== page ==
Race Report: Fair Oaks Volunteer Fire and Rescue 5k Ambulance Chase
Posted May 29 2010 8:00am
After my last race , I knew of my single goal - don't run the 1st mile too fast! I repeated it over and over and over. I even practiced my race start with some strides in the days before to practice my goal pace for Mile 1. Fortunately, because this race took place less than a mile from our house, it was super easy to get to. I got to the race about 30 minutes prior to the race start to check in and do a quick warm up. Temperatures were looking pretty good (low 70s) for an 8:30 am start, but with the sun starting to come up, the air began heating up pretty quickly.
Ambulance chase - This is the view for the whole race for the 1st place runner
I seeded myself just behind the front row to ensure I didn’t have to fight for position at the start. The challenge with the first mile in this race was that it had 2 decent hills, both within the first .5 mile, so pacing was certainly a challenge. I went out at my comfortably fast pace, knowing I was holding back pretty good. Once we got past those 2 hills, I opened up just a little and tried to find some people to pace off. I noticed 2 people just in front that had remained in the same position relative to me since the gun, so I figured they would be a good set of pacers, since they had not faded and looked to be running smooth. We crossed the Mile 1 marker in 6:30, which was about 10s faster than planned, but my legs still felt like they had life and I knew the hardest mile of the race was behind me.
I made it my goal to begin picking up the pace as we started Mile 2, which coincidentally, so did my pacers. More or less, I just stayed on their shoulders. Mile 2 had quite a few turns and I was worried that it would take some kick out of my legs, but I pressed on. I opted not to grab water at the only aid station, because it was located out of the way from where we running (poor placement on their part) and would have cost me valuable time. I figured with 10 minutes to go, I can suffer. We came through Mile 2 in 6:15.
With the last mile to go, I picked up the pace a bit more and took advantage of a nearly .5 mile downhill, because I had to go up another hill, before turning around and back down it toward the finish and wanted to get a good pace rolling into it. I was still hanging on the shoulder of the two pacers and when we finally hit .25 miles to go, I began picking it up some more. I passed one of the pacers on the final uphill to the finish and hit Mile 3 in 6:11. With just .1 mile to go, I opened up my stride and sprinted home, finishing just behind my other pacer, who ended up being the women's overall winner, finishing with an identical time to me. Final time 19:31.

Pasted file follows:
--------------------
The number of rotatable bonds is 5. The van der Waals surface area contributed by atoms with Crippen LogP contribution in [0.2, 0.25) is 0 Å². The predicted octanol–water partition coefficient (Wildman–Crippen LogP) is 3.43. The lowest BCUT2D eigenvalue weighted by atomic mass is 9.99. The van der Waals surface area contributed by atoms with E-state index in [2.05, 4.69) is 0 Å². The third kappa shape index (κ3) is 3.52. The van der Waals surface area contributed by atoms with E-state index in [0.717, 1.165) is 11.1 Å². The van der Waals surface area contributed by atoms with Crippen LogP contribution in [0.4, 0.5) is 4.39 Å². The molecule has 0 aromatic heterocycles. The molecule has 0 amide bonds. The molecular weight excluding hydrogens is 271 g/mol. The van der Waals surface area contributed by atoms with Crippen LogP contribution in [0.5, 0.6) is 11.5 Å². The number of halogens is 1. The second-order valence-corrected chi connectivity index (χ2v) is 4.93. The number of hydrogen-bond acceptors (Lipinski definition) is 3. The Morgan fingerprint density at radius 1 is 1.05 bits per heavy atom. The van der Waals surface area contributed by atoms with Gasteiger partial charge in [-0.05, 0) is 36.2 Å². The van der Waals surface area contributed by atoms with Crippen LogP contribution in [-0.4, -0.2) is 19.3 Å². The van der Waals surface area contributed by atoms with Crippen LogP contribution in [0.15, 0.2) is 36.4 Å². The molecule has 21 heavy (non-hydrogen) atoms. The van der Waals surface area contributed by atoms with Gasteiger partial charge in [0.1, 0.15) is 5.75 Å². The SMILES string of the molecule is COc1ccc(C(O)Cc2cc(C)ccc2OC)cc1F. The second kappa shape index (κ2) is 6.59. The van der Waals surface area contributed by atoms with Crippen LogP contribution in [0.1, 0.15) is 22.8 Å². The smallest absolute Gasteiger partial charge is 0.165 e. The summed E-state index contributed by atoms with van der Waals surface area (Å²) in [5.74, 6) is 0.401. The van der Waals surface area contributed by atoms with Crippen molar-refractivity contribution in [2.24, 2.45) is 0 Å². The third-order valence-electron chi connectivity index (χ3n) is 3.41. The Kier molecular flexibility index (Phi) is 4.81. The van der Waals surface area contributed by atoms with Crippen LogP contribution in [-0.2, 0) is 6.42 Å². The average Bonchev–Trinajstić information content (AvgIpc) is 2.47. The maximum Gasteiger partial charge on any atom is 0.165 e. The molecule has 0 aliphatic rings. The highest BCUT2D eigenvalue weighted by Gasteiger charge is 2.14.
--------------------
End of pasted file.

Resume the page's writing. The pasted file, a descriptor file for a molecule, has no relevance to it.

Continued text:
Like most shorter distance races, the biggest challenge is pacing and maintaining the mental strength to continue to push through the pain. In addition to my "don't run the first mile too fast" mantra, I also adopted another - "it's only 20 freaking minutes!". I nearly said that out loud toward the end, when I had to dig deep to keep pushing. Fortunately, I only needed to say it in my head
I think I finally learned a lesson about pacing! I find it funny that my Mile 1 splits were 50s apart between my 2 most recent 5ks, but the 50s slower split yielded a 34s faster finish time. Teach yourself the pace you want to run, so there is no guesswork on race day!
We stuck around for the awards ceremony after the race and I found out finished 1st in my Age Group (30-39) and 6th overall. The prizes were some free bowling games and a gift certificate to Target - woo hoo!